Bitumen & Asphalt Extraction
Asphalt & Bitumen Extraction
The three major test methods, solvent extraction, nuclear asphalt content gauge and ignition furnace are discussed here. Each method offers a way to determine asphalt content and aggregate gradation from an HMA sample. The asphalt content and gradation test can be used for HMA quality control, acceptance testing or forensic analysis.
What’s the difference between Bitumen and Asphalt?
Bitumen is actually the liquid binder that holds asphalt together. The term bitumen is often mistakenly used to describe asphalt. A bitumen-sealed road has a layer of bitumen sprayed and then covered with an aggregate This is then repeated to give a two-coat seal.
Asphalt is produced in a plant that heats, dries and mixes aggregate, bitumen and sand into a composite mix. It is then applied through a paving machine on site as a solid material at a nominated or required thickness, relative to the end use. Asphalt results in a smoother and more durable surface than a bitumen-sealed road.
Solvent extraction, the oldest of the three test methods, uses a chemical solvent (trichloroethylene or toluene) to remove the asphalt binder from the aggregate. Typically, a loose HMA sample is weighed and then a solvent is added to disintegrate the sample. The asphalt binder/solvent and aggregate are then separated using a centrifuge (see Figures 7 and 8) and the aggregate is weighed. The initial and final weights are compared and the difference is assumed to be the asphalt binder weight. Using this weight and the weight of the original sample a percent asphalt binder by weight can be calculated.
Today, the solvent extraction method is only sparingly used due to the hazardous nature of the specified solvents.
The standard solvent extraction test is:
ASTM D2172 / D2172M - 11
Standard Test Methods for Quantitative Extraction of Bitumen from Bituminous Paving Mixtures
Nuclear Asphalt Content Gauge
A nuclear asphalt content gauge (see Figure 9) measures asphalt content by estimating the actual number of hydrogen atoms contained within a sample. The gauge detector counts only thermal (low energy) or “slow” neutrons thereby making the detector count proportional to the number of hydrogen atoms in the sample. Since asphalt is a hydrocarbon, the more hydrogen atoms, the more asphalt. A calibration factor is used to relate thermal neutron count to actual asphalt content.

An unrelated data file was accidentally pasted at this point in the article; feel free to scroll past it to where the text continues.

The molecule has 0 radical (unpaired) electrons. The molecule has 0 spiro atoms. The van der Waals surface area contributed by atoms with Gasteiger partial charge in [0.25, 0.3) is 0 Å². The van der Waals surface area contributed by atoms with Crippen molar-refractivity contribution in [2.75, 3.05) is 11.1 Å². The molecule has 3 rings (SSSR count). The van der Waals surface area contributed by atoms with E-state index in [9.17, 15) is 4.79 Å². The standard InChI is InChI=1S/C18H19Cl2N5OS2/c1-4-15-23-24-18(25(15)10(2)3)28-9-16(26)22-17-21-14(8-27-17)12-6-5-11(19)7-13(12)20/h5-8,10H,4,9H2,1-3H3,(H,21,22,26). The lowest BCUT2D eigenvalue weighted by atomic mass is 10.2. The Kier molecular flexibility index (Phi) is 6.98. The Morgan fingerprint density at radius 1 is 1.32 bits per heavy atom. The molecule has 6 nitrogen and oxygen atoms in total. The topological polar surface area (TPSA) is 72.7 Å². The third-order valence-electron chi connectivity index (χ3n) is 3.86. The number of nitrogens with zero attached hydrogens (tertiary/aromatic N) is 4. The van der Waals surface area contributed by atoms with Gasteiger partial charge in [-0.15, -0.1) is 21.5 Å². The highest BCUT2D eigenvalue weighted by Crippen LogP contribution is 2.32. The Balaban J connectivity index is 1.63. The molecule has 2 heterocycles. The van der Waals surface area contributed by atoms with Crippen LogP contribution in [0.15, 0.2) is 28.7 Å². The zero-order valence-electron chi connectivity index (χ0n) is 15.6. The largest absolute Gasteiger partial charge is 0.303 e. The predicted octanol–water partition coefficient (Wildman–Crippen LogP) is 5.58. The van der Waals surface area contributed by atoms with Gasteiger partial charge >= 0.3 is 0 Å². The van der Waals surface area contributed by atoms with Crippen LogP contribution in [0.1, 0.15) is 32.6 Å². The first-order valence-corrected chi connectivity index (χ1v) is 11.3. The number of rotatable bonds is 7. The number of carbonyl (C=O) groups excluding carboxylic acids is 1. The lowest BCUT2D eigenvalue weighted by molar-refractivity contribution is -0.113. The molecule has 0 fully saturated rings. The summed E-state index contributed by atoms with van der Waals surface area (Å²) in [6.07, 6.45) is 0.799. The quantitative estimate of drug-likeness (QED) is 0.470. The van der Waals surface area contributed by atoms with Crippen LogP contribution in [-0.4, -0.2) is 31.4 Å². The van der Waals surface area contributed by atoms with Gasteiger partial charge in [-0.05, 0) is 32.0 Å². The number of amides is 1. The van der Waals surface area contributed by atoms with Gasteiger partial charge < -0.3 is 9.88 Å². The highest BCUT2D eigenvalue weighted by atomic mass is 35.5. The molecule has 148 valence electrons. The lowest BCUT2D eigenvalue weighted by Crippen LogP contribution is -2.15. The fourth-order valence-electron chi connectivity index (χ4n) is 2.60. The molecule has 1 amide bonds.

The nuclear asphalt content gauge offers a relatively quick (4 to 16 minutes depending upon desired accuracy) method for measuring asphalt content. Since the gauge actually measures hydrogen nuclei and then correlates their number with asphalt content, anything affecting the number of hydrogen nuclei in the sample can be a potential source of error. Because water contains a significant amount of hydrogen (H2O), anything that adds moisture to the sample (e.g., moisture in the aggregate pores) is a potential error source.
The ignition furnace test developed to replace the solvent extraction method, determines asphalt binder content by burning off the asphalt binder of a loose HMA sample. Basically, an HMA sample is weighed and then placed in a 538°C (1072°F) furnace (see Figure 10) and ignited. Once all the asphalt binder has burned off the remaining aggregate is weighed. The initial and final weights are compared and the difference is assumed to be the asphalt binder weight. Using this weight and the weight of the original sample, a percent asphalt binder by weight can be calculated.
A correction factor must be used with the ignition furnace because a certain amount of aggregate fines may be burned off during the ignition process.